If you have a spouse and children, you will want to determine who will care for your children in the incident of you and your spouse passing, as well as who you would want to manage trusts established for the benefit of minor or disabled children.

couple in front of new home with baby

As your family and your assets grow, the need for an estate plan also grows.

Trusts – Living trusts used by themselves or in conjunction with a will become really beneficial in safeguarding your family in the event you should become incapacitated. A trust is a legal device that states that your assets are transferred into the ownership of a designated trustee, who will manage those assets. You will have to determine a trustee and who will have the right to use the assets (beneficiary).  Learn how trusts and powers of attorney differ.

Regardless if you choose a will or trust, be sure to coordinate and review all beneficiary designations on your financial accounts. Beneficiary designations will control over the will, and if not carefully reviewed can circumvent the planning in wills and trusts.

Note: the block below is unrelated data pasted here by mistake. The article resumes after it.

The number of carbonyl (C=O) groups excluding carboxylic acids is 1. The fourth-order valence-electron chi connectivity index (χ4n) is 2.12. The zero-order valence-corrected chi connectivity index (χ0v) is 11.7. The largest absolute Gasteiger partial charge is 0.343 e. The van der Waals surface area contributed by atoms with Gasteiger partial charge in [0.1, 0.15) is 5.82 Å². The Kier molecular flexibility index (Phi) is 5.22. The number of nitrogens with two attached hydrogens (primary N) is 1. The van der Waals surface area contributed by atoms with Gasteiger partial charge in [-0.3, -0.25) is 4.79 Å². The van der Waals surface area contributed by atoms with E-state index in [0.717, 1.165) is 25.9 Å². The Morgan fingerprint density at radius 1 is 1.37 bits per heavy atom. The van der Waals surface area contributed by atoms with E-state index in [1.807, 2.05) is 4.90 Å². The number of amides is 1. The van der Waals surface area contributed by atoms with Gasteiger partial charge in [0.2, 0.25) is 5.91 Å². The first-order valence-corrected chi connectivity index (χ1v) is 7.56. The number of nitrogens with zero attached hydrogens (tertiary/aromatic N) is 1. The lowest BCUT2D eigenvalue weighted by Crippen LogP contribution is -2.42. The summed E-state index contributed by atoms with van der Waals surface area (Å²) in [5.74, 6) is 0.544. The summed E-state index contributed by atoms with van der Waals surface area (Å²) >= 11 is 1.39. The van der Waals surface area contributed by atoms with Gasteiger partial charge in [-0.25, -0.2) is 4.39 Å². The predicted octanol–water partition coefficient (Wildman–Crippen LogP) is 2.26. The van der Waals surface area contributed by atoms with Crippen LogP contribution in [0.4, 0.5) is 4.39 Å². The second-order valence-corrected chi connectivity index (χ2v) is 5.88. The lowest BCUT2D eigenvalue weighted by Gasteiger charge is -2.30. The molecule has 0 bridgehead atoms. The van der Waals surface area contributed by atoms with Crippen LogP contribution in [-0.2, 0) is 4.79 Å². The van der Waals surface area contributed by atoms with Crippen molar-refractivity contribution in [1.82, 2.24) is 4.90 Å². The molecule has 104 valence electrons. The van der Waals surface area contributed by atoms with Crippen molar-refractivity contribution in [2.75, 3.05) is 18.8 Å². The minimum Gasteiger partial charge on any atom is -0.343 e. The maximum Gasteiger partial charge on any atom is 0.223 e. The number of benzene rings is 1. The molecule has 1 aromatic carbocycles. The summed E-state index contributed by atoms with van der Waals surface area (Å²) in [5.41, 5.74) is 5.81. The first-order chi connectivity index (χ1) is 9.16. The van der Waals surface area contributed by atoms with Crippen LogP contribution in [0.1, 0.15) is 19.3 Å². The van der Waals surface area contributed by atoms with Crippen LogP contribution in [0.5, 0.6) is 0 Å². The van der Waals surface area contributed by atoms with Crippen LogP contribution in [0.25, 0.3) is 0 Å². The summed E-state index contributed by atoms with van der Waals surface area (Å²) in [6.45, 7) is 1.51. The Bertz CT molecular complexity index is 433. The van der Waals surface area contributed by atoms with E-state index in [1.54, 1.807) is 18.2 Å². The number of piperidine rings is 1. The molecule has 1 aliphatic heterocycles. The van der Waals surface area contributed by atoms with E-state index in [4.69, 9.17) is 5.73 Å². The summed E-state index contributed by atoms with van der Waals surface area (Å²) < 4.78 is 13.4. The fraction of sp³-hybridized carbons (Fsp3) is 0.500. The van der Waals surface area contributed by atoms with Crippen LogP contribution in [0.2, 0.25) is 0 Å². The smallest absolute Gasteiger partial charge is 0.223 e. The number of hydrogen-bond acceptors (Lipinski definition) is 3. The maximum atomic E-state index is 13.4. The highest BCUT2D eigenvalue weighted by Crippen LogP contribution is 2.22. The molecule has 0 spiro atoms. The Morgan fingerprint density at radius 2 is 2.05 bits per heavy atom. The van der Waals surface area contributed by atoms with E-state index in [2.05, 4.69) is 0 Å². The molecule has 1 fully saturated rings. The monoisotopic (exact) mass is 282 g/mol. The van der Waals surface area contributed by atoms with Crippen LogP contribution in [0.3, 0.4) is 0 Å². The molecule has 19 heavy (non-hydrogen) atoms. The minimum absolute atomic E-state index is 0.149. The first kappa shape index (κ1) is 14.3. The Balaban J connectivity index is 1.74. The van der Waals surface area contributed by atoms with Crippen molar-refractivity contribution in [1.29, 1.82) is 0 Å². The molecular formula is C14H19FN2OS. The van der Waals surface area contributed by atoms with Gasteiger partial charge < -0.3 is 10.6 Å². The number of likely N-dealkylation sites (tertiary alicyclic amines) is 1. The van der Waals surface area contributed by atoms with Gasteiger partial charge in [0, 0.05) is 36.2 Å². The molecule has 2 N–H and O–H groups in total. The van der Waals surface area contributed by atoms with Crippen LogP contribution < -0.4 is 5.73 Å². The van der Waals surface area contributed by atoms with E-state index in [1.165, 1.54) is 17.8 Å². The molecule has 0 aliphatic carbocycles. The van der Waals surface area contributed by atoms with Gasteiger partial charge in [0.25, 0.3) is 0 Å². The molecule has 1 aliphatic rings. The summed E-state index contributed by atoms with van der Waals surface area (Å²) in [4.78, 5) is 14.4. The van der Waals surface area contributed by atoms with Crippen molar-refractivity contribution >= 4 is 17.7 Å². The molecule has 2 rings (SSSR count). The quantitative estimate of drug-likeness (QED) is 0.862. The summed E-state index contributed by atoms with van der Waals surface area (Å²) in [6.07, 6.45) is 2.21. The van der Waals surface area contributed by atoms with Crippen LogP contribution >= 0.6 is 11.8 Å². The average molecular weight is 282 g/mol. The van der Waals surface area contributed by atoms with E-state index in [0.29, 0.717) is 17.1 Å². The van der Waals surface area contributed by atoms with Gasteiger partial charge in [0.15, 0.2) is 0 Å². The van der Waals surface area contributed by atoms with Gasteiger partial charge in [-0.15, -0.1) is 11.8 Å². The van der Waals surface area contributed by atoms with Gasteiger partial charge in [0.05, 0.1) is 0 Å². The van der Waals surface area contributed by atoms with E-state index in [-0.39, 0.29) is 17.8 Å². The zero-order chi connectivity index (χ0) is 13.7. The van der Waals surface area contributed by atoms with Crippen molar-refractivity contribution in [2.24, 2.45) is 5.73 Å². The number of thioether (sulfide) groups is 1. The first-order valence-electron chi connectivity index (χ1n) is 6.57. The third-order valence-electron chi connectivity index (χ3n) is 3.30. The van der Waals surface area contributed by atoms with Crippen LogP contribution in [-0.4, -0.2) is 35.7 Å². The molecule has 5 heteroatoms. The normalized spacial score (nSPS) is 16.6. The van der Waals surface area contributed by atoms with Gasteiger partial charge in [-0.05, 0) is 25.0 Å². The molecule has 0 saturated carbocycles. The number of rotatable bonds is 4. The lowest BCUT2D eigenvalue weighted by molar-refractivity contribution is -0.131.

Life Insurance –  This is the perfect age to begin the process of purchasing a life insurance policy for you and a spouse. Those in good health in this age range can find very affordable insurance rates. Consider purchasing disability insurance as well – this can protect your family in the event that you become disabled and can no longer provide for your family. Look for options available from your employer, however, proceed with caution since most companies provide only up to 60% of your income if you become disabled. You may also want to consider purchasing life insurance and disability insurance that is not employer sponsored to continue this important coverage should you lose your job.

During this decade, begin to consider retirement fund options and start saving. Review any decisions, including investment diversificiation, annually.

Here you can also continue to update any healthcare or financial powers of attorney and advanced health care directives if necessary.

In Your 40s and 50s

In addition to your estate plan from previous decades,  you should also be completing the following items.